Real and fictive outcomes are processed differently but converge on a common adaptive mechanism
SourceNeuron, 79, 6, (2013), pp. 1243-1255
Article / Letter to editor
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SubjectBiological psychology; DI-BCB_DCC_Theme 2: Perception, Action and Control; Biologische psychologie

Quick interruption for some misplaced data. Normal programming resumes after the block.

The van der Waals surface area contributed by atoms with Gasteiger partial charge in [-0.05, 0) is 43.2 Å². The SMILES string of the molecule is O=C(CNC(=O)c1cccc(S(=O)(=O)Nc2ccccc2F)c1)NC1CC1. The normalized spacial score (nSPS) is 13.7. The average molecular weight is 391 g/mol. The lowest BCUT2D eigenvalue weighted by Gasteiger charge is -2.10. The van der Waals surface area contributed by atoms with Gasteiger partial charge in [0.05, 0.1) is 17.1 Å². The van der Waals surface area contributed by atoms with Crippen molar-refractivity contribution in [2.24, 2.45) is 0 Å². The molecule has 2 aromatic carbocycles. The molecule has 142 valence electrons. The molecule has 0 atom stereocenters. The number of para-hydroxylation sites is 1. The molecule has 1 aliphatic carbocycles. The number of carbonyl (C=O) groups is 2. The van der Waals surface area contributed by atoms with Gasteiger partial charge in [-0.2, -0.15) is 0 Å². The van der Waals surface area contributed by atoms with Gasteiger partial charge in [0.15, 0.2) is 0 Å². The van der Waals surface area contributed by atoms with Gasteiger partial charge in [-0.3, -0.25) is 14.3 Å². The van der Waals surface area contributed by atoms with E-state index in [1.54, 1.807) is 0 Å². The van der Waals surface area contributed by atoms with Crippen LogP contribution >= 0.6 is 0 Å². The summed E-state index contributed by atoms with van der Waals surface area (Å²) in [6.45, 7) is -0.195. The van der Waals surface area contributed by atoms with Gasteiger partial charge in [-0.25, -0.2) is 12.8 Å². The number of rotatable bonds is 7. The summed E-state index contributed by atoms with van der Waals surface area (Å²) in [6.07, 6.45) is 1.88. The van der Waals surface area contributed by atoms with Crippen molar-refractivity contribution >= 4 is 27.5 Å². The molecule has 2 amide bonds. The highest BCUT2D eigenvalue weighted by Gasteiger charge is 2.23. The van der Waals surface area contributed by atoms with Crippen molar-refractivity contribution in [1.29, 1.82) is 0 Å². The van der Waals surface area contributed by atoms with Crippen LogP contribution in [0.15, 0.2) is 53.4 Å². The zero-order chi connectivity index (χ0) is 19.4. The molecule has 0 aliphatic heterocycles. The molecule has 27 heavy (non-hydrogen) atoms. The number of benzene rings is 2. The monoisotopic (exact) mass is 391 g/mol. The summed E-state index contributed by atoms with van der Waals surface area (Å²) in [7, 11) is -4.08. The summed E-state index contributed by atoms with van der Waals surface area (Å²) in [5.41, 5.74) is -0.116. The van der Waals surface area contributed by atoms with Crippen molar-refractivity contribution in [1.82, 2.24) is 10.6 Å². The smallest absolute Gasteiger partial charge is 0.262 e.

The ability to learn not only from experienced but also from merely fictive outcomes without direct rewarding or punishing consequences should improve learning and resulting value-guided choice. Using an instrumental learning task in combination with multiple single-trial regression of predictions derived from a computational reinforcement-learning model on human EEG, we found an early temporospatial double dissociation in the processing of fictive and real feedback. Thereafter, real and fictive feedback processing converged at a common final path, reflected in parietal EEG activity that was predictive of future choices. In the choice phase, similar parietal EEG activity related to certainty of the impending response was predictive for the decision on the next trial as well. These parietal EEG effects may reflect a common adaptive cortical mechanism of updating or strengthening of stimulus values by integrating outcomes, learning rate, and certainty, which is active during both decision making and evaluation. Neuronal processing of real (rewarding, punishing) and fictive action outcomes (which would have happened had one acted differently) differs for 400 ms and then converges on a common adaptive mechanism driving future decision making and learning.
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